3. Microscopic Appearance: When observed microscopically, glycogen exhibits a unique asterisk or star-like morphology, distinguishing it from other cellular components.
  4. Granular Form: Within the cellular cytosol, glycogen is present as granules. These granules vary in diameter, typically ranging between 10 to 40 nm.
  5. Glycogenin Core: Central to each glycogen granule is an enzyme known as glycogenin. This enzyme not only catalyzes the transformation of glucose into glycogen but also acts as a primer, initiating the synthesis of the glycogen molecule.

In essence, glycogen’s characteristics, from its intricate branching to its unique enzymatic core, underscore its specialized role in glucose storage and energy metabolism within animal cells.

Structure of Glycogen

α(1→4)-glycosidic linkages in the glycogen oligomer
α(1→4)-glycosidic linkages in the glycogen oligomer
  • Glycogen, a complex branched biopolymer, is primarily composed of glucose units. Its intricate structure is characterized by linear chains of glucose residues connected by α-1,4 glycosidic bonds. Approximately every ten glucose units, a branching occurs through α-1,6 glycosidic linkages. This branching pattern imparts a helical configuration to the polymer, a structural feature facilitated by the α-glycosidic bonds.
  • The granular nature of glycogen is evident in the cytoplasm, where it forms granules ranging from 10-40nm in diameter. Central to each of these granules is the protein glycogenin, which plays a pivotal role in the synthesis of glycogen. This protein serves as the foundational core around which the glucose units aggregate.
  • Drawing parallels with plant-based glucose storage, glycogen is analogous to starch. However, while both are glucose polymers, they differ in their branching patterns and compactness. Glycogen exhibits a more frequent and extensive branching, making it denser than starch, particularly its component, amylopectin.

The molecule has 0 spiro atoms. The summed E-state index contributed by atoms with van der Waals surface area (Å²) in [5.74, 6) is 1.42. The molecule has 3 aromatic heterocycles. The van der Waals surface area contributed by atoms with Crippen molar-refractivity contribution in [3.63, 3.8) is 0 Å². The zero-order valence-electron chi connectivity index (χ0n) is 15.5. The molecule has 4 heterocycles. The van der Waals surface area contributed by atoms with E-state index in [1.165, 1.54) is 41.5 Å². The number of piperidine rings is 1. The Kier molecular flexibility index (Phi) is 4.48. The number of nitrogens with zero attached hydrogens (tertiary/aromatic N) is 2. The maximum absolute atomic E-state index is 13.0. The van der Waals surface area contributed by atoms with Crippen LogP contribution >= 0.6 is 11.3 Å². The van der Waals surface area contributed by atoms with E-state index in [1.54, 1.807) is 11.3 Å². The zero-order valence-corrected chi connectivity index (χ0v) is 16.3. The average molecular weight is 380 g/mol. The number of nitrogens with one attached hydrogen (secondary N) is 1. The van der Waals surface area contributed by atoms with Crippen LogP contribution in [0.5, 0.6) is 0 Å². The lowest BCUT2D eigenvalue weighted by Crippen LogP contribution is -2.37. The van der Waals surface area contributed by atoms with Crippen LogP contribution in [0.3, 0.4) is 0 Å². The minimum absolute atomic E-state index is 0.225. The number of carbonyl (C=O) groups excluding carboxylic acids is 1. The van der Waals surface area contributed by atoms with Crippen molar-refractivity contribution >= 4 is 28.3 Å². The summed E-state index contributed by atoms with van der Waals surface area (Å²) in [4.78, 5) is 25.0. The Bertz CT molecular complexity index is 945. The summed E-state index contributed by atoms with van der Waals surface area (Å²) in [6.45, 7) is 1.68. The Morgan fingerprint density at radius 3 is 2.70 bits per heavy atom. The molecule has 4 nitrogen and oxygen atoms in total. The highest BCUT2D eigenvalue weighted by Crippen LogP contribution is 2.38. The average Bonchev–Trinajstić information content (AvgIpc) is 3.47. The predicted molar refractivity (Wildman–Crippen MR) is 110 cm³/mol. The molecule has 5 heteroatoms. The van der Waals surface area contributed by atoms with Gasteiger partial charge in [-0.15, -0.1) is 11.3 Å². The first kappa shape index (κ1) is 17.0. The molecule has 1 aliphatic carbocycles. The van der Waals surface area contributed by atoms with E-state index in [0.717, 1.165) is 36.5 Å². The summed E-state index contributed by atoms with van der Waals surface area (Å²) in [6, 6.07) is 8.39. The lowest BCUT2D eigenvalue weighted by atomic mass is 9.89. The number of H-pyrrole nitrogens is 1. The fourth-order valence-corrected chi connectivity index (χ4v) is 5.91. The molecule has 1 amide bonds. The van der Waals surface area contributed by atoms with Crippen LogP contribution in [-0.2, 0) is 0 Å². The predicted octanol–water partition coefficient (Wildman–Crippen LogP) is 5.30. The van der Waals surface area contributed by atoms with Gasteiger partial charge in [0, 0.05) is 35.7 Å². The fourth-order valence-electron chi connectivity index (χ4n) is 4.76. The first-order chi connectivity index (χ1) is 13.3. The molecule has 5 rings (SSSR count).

• Delving deeper into its structure, a glycogen molecule can be visualized as a spherical assembly of glucose trees, encompassing approximately 12 layers. These layers are centered on a glycogenin protein and consist of three distinct glucose chains: A, B, and C. The C-chain, singular in nature, is directly attached to the glycogenin and originates from the self-glucosylation of the protein. Branching out from the C-chain are the B-chains, which further give rise to both B- and terminal A-chains. The A-chains, being terminal, lack any branching.
  • The storage form of glycogen in cells, particularly in muscles, liver, and fat cells, is hydrated. This means that for every part of glycogen, there are three to four parts of water, along with an associated 0.45 millimoles of potassium per gram of glycogen. This hydrated storage is crucial, as glucose, in its raw form, can disrupt osmotic pressure, potentially damaging or even killing cells. Glycogen, being non-osmotic, offers a safe storage solution, ensuring that glucose is available without compromising cellular osmotic balance.
  • In essence, the structure of glycogen is a testament to its function as an efficient and compact energy storage molecule. Its branched architecture, coupled with its association with the protein glycogenin, ensures rapid mobilization of glucose to meet the energy demands of the cell.
α(1→4)-glycosidic and α(1→6)-glycosidic linkages in the glycogen oligomer
α(1→4)-glycosidic and α(1→6)-glycosidic linkages in the glycogen oligomer

Glycogen Metabolism

Glycogen metabolism is a meticulously orchestrated process that governs the storage and release of glucose in response to the body’s energy demands. This metabolic pathway encompasses two primary processes: glycogenesis (glycogen synthesis) and glycogenolysis (glycogen degradation).

Glycogenesis:

  • Energy Requirement: The synthesis of glycogen necessitates energy, which is furnished by uridine triphosphate (UTP).
  • Initial Phosphorylation: Enzymes, hexokinases or glucokinase, instigate the process by phosphorylating free glucose to yield glucose-6-phosphate. This molecule is subsequently transformed into glucose-1-phosphate via the action of phosphoglucomutase.
  • Activation of Glucose: UTP-glucose-1-phosphate uridylyltransferase facilitates the activation of glucose, leading to the formation of UDP-glucose.
  • Initiation of Glycogen Synthesis: The protein glycogenin plays a pivotal role in de novo glycogen synthesis by catalyzing the attachment of UDP-glucose to itself. This protein possesses a tyrosine residue that acts as an anchor for glucose attachment.
  • Chain Elongation: Glycogen synthase extends this initial glucose chain by incorporating additional glucose molecules through α-1,4 glycosidic linkages.